Baseball fans have now spent a week liberated from the tyranny of the intentional walk–or so the game’s rulers would have you believe.
If the question is viewed strictly in the mechanical terms of what MLB wanted to accomplish–shaving a few minutes off each game’s running time–then you may believe there’s nothing wrong with simply putting up four fingers and waving a batter to first base. But if you look deeper at the issue, you start to realize just how bad an idea this rule change is.
Continue reading Take Your Way-Off-Base
A Hot Stove Can Burn You
Well, isn’t all that special?
The winter meetings provided a host of answers to a grand series of questions–some of which we never even bothered to ask. As previously mentioned, this space was right about Mark Melancon joining the Giants–but quite wrong about Aroldis Chapman staying with the Cubs. (Spoiler alert: he didn’t.) And Chris Sale’s hard left turn from being on the way to Washington to now joining the Red Sox was quite unexpected. And I never even considered Dexter Fowler joining the Cardinals. Lots of stuff, in both the general sense and in the sense of what a pitcher throws out there on a given trip to the mound.
Which brings us to the ultimate (at least for now) question: what does all this movement amount to? What’s it all mean? Continue reading A Hot Stove Can Burn You
The Dominoes Start Falling
As predicted in this space a week or so ago–and, let’s face it, probably a lot of other places, too–free agent closer Mark Melancon signed with the San Francisco Giants yesterday.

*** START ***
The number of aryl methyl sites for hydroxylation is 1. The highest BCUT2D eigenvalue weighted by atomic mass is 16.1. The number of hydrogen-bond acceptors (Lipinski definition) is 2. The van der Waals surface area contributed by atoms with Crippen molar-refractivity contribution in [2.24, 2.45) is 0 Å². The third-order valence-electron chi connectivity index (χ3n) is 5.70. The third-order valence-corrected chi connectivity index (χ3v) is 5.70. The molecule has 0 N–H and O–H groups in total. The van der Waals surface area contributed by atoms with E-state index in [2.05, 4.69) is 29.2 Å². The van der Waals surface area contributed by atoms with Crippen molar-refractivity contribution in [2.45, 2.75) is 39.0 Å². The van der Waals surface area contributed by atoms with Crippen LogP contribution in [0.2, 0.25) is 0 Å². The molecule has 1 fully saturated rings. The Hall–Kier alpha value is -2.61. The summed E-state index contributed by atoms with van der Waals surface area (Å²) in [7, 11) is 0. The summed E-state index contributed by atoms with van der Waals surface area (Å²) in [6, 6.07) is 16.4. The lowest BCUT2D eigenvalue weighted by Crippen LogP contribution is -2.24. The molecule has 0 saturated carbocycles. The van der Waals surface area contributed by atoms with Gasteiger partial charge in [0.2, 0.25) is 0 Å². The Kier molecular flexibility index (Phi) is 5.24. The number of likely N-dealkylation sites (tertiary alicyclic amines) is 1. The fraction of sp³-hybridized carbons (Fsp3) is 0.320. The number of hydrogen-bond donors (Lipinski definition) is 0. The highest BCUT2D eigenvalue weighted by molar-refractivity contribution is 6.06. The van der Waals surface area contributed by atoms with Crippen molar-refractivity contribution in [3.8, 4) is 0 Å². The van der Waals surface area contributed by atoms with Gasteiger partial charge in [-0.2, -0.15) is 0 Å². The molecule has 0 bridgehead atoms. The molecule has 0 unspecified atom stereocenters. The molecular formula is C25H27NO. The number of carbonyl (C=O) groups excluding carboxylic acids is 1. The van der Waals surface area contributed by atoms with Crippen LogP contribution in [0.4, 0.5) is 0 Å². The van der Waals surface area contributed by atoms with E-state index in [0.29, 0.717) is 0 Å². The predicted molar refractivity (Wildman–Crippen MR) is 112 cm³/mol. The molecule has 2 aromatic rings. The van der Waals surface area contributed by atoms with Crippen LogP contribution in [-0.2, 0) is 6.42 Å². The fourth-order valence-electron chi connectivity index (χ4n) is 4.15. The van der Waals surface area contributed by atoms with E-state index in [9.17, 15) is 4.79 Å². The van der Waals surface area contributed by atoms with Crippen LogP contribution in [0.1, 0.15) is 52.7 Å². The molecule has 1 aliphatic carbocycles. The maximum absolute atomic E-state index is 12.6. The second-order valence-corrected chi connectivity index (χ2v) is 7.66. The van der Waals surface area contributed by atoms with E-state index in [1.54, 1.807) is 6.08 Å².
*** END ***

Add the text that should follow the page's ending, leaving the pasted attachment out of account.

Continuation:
Remember, the premise of that piece was that the balance of power in the National League–and, conceivably, the rest of MLB as well–hinged upon which free agent closer wound up where. To recap: Melancon looked like a good bet to go to SF, while the most likely scenario for Kenley Jansen and Aroldis Chapman saw those two re-signing with the Dodgers and Cubs, respectively.
There’s been no word yet on Jansen or Chapman, but the Melancon signing is already enough to have shifted that NL power dynamic. Continue reading The Dominoes Start Falling
Now that the Chicago Cubs have met everyone’s expectations by winning the World Series–indeed, they actually exceeded my expectations for them–we can now start speculating on whether or not they will win it again next season. Or, if not the Cubs, which other team will come out on top in 2017?
Right now, Chicago has to be the odds on favorite to repeat. They were last season’s dominant team, after all, and–as we have been exhaustively told for a couple of years now–they are so loaded with talent that they should remain dominant for years to come.
Closer Mark Melancon: most likely to move, most likely to make a difference in 2017
Not so fast, though. There’s actually quite a bit of reason to believe that the balance of power in the National League is about to shift, again, and it all depends upon three arms: specifically, the three top free agent closers on the market right now–Aroldis Chapman, Kenley Jansen, and Mark Melancon.
Continue reading Closer Inspection
Thanks to being swamped with work these past few weeks, your correspondent has had to take an imposed vacation from The DFR.
Did I miss anything important while I was away?
Kidding. I kept connected enough to know that ESPN’s adopted house team–the
Red Sox West Chicago Cubs–won it all. But I would be remiss if I did not note, even this many weeks past the conclusion of Game 7, something else important that happened this past post-season, something that had little to do with what went down on the field.
For all the excitement surrounding Chicago’s victory, it was one of the Connecticut Clown College’s rivals–FOX Sports–that may have achieved the more important and lasting victory, because it looks like the network has finally found the color analyst their broadcasts have been looking for forever: John Smoltz. And Smoltz’s ascendancy into the upper ranks of national sports broadcasters may provide clues to the formula for finding the best announcers for the games we watch.
Continue reading The Ups And Downs Of Color Commentary